If a student finds on an American university website a lecturer’s essay about Lord Elgin; if that essay uses intemperate language about him, with words like looting, plunder, robbery, and even atrocity; and if the essay contains the clichés of advertising and journalism: then that student needs to be suspicious about the accuracy of what he or she is reading. It is prudent, when someone is careless about their language, to beware lest they be careless about their facts.
We have been reminded of this since our recent visit to the British Museum, and it was timely to remind students of it. There remains controversy about whether the Parthenon sculptures should remain in London or be returned to Greece, and feelings are strong on both sides; but character assassination, or indeed emotive language of whatever kind, has no place in academia.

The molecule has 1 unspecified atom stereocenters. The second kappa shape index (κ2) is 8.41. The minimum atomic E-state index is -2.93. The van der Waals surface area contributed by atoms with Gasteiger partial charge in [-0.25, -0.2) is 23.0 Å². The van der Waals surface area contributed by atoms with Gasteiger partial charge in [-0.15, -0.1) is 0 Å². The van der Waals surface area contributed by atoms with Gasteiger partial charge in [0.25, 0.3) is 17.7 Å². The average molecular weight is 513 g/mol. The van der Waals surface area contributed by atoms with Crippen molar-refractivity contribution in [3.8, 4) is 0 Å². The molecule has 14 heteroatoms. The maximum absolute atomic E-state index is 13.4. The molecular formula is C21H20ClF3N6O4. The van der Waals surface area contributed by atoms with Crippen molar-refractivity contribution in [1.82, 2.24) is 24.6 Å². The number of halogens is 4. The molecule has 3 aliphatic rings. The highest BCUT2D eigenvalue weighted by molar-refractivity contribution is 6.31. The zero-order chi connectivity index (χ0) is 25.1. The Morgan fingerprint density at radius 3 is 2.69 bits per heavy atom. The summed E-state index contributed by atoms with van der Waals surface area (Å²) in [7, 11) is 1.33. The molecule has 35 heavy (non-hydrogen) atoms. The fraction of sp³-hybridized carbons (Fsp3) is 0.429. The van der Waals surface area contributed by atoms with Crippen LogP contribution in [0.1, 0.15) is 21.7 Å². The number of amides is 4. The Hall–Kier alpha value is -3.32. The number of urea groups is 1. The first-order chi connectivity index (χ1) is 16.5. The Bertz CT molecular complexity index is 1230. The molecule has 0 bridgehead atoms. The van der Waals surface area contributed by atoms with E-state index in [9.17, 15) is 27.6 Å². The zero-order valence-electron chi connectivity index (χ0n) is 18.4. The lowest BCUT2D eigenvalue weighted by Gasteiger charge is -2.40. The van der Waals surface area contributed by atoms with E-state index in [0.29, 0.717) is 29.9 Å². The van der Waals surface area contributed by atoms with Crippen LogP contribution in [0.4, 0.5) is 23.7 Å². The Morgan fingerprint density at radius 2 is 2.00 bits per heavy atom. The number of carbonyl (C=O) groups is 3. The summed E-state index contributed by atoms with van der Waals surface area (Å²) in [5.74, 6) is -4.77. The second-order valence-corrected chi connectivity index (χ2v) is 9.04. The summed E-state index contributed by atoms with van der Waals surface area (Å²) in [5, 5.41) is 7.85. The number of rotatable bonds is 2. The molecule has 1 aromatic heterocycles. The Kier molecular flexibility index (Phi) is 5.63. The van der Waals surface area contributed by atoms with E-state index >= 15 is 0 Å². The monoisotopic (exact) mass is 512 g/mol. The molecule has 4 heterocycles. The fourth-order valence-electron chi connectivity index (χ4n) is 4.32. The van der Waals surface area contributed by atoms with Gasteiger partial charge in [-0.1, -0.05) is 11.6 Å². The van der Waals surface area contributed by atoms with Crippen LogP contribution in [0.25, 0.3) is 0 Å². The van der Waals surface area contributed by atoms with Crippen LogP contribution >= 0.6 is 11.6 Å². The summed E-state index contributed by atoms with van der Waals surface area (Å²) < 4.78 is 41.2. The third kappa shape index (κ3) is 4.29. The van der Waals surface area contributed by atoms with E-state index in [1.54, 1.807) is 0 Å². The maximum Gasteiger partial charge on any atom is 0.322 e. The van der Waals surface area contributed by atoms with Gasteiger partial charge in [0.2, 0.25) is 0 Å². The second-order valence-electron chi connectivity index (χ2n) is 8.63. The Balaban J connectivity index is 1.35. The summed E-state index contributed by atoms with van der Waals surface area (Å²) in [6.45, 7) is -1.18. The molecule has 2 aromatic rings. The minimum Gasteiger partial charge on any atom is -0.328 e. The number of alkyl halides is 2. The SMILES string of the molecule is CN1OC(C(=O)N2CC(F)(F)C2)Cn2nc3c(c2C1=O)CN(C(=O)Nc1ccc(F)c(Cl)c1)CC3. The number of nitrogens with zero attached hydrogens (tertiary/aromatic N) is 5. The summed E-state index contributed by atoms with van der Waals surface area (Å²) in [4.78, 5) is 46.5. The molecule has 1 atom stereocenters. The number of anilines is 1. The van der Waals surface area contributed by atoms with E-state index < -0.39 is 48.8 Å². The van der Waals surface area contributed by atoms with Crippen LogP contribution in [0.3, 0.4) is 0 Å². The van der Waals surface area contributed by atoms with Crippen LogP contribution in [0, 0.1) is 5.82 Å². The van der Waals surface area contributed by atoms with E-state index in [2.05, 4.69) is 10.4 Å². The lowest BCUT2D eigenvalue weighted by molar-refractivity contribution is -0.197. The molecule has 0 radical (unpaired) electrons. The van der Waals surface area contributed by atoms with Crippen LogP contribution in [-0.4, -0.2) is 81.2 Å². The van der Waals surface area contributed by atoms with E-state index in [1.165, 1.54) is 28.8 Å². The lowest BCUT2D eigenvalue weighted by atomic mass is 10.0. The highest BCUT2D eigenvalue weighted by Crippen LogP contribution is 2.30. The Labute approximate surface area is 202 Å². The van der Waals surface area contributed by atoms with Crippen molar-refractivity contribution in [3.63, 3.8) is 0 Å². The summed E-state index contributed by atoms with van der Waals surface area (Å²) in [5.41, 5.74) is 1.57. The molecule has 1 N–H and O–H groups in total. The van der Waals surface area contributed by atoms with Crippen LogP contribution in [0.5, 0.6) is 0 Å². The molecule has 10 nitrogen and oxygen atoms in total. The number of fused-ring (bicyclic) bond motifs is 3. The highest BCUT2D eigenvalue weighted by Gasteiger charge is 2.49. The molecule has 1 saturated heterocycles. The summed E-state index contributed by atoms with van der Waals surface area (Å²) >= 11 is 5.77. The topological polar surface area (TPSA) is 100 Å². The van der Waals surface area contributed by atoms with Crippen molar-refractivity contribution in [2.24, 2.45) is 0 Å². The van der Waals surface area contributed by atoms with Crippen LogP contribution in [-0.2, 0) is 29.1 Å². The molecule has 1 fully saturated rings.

The article in question was disquietingly close to what can be found on the social media, where people’s bona fides can be undeservedly questioned, damaged or ruined. There, by some strange dialectic, when someone—living or dead—has been identified online as a villain, then the digital mob that appears out of nowhere for the lynching of that person’s character believes that anything you care to say about him or her—true, false, fact, fiction, abusive, accusatory—is appropriate or even requisite. It is an unsettling feature of the internet.
But to return to the Parthenon sculptures: